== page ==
Mississippi State University recently hosted the academic equivalent of a “baited field” for row-crop farmers, consultants, university researchers, Extension agents and industry representatives.

The North Mississippi Row Crops Field Day Aug. 9 provided the latest research information and recommendations for local producers at the North Mississippi Research and Extension Center in Verona. Participants also heard from Mississippi Commissioner of Agriculture and Commerce Cindy Hyde-Smith.

“Events such as this one are great opportunities for all of us who need to meet with farmers,” she said. “(Farmers) are the backbone of our country. I never cease to be amazed at the innovation of our Mississippi producers.”

Hyde-Smith said agriculture contributed more than $7 billion to the state’s economy last year. In Mississippi, one in four jobs is related to agriculture, and she said she wants to expand that by working with the Mississippi Development Authority. She noted that agritourism is one of the fastest growing segments of tourism in the country.

The commissioner also commended farmers involved in food production. She said in 1960, it took on average one farmer to feed 26 people; today, one farmer feeds 155 people.

“Our diets may differ based on health, wealth and access to food, but we all must eat,” she said. “MSU research allows farmers to produce more per acre and reduce costs per acre.”

Normie Buehring, a research professor with the Mississippi Agricultural and Forestry Experiment Station, said the field day benefits all involved.

“Each group that attends needs to hear from and be heard by the other groups participating in the field day,” he said. “University personnel need to hear farmers’ concerns, and these events also offer an opportunity for industry representatives to communicate with others involved in agriculture.”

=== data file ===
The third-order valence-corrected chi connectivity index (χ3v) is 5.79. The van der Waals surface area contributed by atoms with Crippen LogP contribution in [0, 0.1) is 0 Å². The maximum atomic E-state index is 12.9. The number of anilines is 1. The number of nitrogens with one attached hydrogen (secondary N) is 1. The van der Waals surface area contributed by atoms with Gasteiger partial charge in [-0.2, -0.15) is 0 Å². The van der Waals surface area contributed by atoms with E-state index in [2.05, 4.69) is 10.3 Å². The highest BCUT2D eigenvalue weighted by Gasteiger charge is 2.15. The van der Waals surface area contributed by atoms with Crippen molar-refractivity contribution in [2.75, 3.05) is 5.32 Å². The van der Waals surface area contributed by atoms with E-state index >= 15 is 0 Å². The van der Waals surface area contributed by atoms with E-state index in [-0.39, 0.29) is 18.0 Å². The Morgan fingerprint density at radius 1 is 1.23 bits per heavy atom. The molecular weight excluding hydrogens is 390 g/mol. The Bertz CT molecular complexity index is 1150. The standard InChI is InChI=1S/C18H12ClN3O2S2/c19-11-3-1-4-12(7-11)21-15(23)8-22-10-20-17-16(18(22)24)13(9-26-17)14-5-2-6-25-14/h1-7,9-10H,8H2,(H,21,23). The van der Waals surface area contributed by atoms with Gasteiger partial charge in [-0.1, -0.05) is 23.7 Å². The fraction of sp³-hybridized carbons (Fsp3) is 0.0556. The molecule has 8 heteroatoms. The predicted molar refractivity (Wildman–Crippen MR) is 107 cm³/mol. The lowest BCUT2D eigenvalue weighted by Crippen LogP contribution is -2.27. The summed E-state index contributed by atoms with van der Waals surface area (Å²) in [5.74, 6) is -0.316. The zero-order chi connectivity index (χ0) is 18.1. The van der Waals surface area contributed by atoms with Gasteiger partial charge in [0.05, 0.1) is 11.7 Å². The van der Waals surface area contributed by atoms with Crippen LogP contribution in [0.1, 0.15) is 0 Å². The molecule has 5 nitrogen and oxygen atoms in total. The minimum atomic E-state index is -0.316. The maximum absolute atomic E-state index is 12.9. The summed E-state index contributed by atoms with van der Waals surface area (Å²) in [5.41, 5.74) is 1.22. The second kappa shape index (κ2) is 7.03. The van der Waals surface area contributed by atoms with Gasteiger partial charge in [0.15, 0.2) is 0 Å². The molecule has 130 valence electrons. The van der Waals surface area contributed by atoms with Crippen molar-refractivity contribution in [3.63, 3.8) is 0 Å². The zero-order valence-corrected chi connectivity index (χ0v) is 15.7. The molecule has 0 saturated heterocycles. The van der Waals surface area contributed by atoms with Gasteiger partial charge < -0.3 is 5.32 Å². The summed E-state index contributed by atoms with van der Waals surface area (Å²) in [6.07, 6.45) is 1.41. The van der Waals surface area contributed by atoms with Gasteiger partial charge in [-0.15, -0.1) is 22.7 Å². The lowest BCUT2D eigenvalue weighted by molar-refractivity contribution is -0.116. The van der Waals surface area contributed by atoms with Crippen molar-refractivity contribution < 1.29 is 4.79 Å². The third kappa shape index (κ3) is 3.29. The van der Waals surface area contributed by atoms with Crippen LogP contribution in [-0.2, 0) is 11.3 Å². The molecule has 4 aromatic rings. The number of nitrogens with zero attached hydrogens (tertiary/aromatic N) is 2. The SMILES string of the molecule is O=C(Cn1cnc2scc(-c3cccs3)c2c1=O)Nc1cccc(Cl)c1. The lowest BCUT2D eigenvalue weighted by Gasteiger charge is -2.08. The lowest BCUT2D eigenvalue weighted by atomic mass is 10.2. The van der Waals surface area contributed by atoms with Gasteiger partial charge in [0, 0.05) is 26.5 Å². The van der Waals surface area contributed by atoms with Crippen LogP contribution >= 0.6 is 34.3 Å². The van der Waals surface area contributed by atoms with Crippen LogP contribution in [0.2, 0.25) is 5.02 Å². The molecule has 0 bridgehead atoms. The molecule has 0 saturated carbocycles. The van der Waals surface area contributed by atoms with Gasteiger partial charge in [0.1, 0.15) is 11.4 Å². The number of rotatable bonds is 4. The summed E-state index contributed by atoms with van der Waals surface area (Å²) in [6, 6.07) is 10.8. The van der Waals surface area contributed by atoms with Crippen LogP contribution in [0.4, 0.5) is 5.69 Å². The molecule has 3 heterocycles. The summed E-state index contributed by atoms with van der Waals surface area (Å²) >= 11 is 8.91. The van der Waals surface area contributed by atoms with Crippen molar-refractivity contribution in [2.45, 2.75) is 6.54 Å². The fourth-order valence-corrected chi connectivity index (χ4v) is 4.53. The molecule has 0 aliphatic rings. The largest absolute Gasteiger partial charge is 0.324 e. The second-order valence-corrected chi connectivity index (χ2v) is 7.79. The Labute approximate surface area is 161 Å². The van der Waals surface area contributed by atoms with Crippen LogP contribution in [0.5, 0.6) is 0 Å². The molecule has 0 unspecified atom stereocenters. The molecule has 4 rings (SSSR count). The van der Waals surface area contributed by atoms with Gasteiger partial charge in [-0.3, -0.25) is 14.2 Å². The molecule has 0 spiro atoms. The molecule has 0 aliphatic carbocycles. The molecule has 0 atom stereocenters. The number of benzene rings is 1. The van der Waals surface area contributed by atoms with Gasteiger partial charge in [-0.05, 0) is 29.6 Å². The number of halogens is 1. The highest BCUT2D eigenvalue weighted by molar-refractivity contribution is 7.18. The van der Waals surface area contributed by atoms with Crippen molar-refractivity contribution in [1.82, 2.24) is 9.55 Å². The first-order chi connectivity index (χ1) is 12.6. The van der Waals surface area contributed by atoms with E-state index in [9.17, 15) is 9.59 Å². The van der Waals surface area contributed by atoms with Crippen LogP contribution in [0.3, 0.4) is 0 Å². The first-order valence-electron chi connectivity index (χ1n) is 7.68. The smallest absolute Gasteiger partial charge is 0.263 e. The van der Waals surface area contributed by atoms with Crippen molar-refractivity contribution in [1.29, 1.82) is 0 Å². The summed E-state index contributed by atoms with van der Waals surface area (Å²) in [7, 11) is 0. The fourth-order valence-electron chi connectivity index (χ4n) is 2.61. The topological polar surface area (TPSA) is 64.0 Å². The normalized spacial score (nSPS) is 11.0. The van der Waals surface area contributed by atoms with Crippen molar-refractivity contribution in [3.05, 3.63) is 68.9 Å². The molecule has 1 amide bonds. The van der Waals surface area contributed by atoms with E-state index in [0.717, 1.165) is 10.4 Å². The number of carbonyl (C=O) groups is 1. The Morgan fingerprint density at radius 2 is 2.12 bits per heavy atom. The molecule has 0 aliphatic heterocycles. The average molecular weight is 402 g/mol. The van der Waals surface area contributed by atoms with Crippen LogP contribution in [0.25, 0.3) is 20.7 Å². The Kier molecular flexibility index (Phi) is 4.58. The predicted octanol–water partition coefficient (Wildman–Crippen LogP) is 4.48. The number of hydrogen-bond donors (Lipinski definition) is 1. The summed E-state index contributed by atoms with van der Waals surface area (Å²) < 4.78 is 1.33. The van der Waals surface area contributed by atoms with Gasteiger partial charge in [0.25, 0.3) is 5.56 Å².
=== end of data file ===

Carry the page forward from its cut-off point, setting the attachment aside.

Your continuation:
Glenn Gilmer of Caledonia took part in the field day wearing two hats: one as a row-crop farmer and the other as an industry representative. He manages a retail location for Jimmy Sanders Inc., one of the largest agricultural input supply and distribution businesses in the Mid-South.

A 1996 MSU graduate in crop science, Gilmer said he needs field day events to learn the latest research results that apply to his crops, which include cotton, corn and soybeans. He also uses these opportunities to meet vendors and discuss products that could help his crop production as well as his clients’ farms in the area.

One of the commercial contacts for him was Roger Worsham, a territory manager for Bigham Brothers Inc. The Texas company sells tillage equipment, including some minimum-till tools that appeal to Gilmer and other farmers in the area.

“Our company works closely with Dr. Buehring and other researchers to give them the opportunity to see how this equipment works for area fields,” Worsham said. “It’s a mutually beneficial relationship, with us furnishing the equipment, researchers providing unbiased results, and farmers learning more at field days. Documented research is advertising you can’t buy.”

During the event, Buehring was honored for 40 years of service to Mississippi farmers.

“We rely on Dr. Buehring and so do farmers,” Worsham said.